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### The Hamiltonian

Posted: Thu Oct 22, 2020 4:29 pm
What is the significance of the Hamiltonian in Schrodinger's equation? I understand that E is the energy of the election and the psi symbol represents the wave function (or the orbital) of the electron, but how does the Hamiltonian relate to any one of these variables?

### Re: The Hamiltonian

Posted: Thu Oct 22, 2020 4:56 pm
The hamiltonian means take the second derivative of the number given. In Dr. Lavelle's lecture he said that for example d/dx sin is cos, d/dx cos is sinx so taking the double derivative of the sine and cosine trig functions causes you to end with the same initial value. I repeats in a cycle.

### Re: The Hamiltonian

Posted: Thu Oct 22, 2020 5:13 pm
Good explanation, Katarina. I would just like to clarify that the derivative of sin(x) is cos(x), but the derivative of cos(x) is -sin(x). The derivative of -sin(x) is -cos(x) and the derivative of -cos(x) is sin(x). It is a cycle, but it repeats every four derivatives instead of every two.

### Re: The Hamiltonian

Posted: Thu Oct 22, 2020 6:42 pm
Thank you for your explanations--I also had a question about the hamiltonian. I understand that it is a double derivative but I searched it up and read that it was the total energy(?) which I don't understand. Is the hamiltonian just a mathematical symbol or is it representing the energy?

### Re: The Hamiltonian

Posted: Sun Oct 25, 2020 11:06 am
In the lecture about Schrodinger's wave function equation, Professor Lavelle mentioned that if one "operates a change on ψ(x,y,z), it would equal E*ψ(x,y,z)." The change operation was represented as H, meaning H*ψ = E*ψ. Therefore, H would be equal to the energy of the system. That being said, the math here involves a three dimensional sine wave, which is far beyond my understanding and the understanding required for this course.

### Re: The Hamiltonian

Posted: Thu Oct 29, 2020 4:46 pm
In the equation H*wave function=E*wave function, the wave function stays the same on both sides of the equal sign, so H and E must be equal to each other. E represents the energy of the electron in an atom, so if you take the double derivative of the wave function, you get the energy of the electron.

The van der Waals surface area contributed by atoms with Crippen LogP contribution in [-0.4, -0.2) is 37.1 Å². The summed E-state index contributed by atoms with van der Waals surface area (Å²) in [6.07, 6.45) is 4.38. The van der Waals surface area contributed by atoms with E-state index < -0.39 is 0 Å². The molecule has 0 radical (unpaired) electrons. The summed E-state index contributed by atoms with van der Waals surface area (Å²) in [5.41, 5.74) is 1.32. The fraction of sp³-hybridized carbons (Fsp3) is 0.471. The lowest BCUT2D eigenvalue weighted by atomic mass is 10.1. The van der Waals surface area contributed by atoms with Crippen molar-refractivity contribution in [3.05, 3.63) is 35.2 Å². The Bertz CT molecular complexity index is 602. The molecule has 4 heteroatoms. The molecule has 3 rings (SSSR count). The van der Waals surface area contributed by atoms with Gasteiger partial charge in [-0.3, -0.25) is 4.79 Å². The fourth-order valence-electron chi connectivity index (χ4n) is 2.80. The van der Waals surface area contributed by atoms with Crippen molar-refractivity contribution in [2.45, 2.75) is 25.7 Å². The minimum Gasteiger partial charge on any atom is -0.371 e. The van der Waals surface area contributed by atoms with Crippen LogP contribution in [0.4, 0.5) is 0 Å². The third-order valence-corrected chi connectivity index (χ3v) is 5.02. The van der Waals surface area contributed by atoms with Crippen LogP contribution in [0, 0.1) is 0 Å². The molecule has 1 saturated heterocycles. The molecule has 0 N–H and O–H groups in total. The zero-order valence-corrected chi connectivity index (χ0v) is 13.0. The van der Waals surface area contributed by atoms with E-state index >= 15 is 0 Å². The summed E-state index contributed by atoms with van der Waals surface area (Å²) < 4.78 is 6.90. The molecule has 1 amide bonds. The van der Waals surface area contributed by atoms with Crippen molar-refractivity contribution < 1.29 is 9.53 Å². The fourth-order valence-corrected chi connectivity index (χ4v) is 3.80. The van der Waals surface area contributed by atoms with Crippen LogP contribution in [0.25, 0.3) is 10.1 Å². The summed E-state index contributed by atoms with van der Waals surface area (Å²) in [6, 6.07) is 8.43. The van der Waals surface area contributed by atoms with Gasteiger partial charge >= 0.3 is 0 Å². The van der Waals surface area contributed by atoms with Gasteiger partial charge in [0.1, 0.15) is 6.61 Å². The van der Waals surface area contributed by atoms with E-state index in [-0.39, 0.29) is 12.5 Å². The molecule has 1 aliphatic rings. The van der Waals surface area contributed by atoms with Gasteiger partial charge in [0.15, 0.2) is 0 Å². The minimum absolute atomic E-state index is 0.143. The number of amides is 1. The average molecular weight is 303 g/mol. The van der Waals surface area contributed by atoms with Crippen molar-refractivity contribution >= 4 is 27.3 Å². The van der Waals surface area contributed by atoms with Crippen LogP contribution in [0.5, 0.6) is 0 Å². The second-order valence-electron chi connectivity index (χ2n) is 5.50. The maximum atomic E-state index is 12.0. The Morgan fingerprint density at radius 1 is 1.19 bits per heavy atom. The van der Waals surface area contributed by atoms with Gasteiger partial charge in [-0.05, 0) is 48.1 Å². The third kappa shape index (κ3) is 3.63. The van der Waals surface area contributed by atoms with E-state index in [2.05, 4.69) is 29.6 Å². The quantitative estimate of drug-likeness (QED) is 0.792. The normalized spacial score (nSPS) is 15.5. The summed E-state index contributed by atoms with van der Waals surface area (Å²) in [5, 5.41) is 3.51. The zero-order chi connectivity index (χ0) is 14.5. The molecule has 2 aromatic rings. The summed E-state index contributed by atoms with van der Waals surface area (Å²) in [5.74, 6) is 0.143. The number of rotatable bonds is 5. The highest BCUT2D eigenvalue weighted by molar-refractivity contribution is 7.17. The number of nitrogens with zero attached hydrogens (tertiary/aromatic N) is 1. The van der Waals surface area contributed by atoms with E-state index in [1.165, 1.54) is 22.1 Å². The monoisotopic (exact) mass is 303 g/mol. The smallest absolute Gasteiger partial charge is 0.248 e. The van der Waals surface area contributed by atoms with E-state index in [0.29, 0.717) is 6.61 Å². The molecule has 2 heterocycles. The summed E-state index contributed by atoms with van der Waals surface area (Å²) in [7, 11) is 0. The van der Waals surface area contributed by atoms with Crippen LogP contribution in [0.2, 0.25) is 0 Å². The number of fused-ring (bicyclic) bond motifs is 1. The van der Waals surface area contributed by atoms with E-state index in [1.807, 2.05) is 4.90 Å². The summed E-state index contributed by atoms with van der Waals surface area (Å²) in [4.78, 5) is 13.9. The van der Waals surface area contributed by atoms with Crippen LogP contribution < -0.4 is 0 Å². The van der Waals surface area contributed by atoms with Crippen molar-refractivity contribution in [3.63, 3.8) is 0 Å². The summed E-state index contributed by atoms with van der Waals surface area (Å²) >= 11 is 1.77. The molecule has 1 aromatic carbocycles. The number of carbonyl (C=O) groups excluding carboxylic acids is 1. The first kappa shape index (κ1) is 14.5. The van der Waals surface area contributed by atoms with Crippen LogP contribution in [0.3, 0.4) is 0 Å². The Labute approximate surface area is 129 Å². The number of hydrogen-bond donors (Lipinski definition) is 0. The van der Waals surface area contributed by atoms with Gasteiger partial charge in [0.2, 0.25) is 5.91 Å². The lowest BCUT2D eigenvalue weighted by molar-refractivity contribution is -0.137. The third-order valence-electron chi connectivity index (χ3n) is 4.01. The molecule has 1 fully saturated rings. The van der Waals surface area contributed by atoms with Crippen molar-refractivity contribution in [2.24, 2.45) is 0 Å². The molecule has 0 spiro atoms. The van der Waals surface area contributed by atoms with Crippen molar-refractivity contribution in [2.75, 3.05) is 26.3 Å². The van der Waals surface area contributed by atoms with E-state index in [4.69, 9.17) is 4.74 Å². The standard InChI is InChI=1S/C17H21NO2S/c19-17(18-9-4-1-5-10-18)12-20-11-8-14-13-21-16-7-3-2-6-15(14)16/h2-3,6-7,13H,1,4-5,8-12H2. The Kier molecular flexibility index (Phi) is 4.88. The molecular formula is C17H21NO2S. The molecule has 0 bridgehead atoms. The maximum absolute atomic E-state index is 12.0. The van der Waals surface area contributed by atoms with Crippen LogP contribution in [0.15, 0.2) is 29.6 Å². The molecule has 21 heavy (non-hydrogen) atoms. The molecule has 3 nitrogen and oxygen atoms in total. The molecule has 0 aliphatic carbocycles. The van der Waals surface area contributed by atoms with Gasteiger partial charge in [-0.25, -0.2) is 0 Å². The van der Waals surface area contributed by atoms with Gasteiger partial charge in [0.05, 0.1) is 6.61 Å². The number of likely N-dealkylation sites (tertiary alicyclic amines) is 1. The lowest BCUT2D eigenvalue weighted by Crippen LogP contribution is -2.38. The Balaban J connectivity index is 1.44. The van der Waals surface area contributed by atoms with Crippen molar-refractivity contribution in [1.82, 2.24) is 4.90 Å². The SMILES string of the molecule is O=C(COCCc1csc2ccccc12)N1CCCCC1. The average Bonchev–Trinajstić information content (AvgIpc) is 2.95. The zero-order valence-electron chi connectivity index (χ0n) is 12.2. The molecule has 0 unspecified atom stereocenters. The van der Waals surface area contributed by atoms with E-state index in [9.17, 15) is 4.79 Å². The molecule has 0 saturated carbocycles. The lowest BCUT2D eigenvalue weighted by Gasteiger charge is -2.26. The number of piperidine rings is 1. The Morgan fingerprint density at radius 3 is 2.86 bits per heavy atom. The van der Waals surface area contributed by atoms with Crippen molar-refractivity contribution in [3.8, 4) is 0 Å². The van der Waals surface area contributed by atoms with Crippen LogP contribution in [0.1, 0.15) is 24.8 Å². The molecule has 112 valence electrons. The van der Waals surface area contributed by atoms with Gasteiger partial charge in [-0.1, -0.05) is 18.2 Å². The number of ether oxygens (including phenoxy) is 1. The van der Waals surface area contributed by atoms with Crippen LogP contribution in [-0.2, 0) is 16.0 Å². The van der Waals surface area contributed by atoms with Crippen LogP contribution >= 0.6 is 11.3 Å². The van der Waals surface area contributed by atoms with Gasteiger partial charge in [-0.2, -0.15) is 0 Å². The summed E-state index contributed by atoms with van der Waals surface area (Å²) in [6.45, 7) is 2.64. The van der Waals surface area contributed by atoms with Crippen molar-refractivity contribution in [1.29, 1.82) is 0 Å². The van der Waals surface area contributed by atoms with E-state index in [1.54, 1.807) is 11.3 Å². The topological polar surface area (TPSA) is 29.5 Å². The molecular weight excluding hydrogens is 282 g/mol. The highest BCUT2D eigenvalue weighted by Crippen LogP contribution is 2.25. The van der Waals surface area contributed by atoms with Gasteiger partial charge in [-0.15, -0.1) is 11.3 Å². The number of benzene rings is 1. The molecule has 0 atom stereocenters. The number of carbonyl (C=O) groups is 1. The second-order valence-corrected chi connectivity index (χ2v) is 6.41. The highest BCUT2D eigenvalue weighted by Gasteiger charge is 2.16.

### Re: The Hamiltonian

Posted: Fri Oct 30, 2020 9:31 am
The Hamiltonian of the wave function is equal to the energy of the wave function. Since the wave function is sin theta/cos theta, the Hamiltonian is taking the double derivative of the wave function (sin theta), which gives you back sin theta. because of this fact, you are given back the wave function on the right side of the schrodinger equation, as well as the energy of this same wave function. I think that for this class, the importance of the Hamiltonian is that is is the double derivative of the wave function. Also, it is important to note that the wave function in this math equation is what gives us the specific orbitals that are currently discussion in class.

### Re: The Hamiltonian

Posted: Sun Nov 08, 2020 11:50 pm
The Hamiltonian is just a specific word for double derivative in this context.

### Re: The Hamiltonian

Posted: Fri Nov 13, 2020 9:05 pm
In this context, a "Hamiltonian" represents a double derivative. Thus, the Schrodinger equation represents that the double derivative of the wave function (orbital) representing e- is equal to the Energy of the wave function (orbital) representing e-.

Hope this helps!
Andre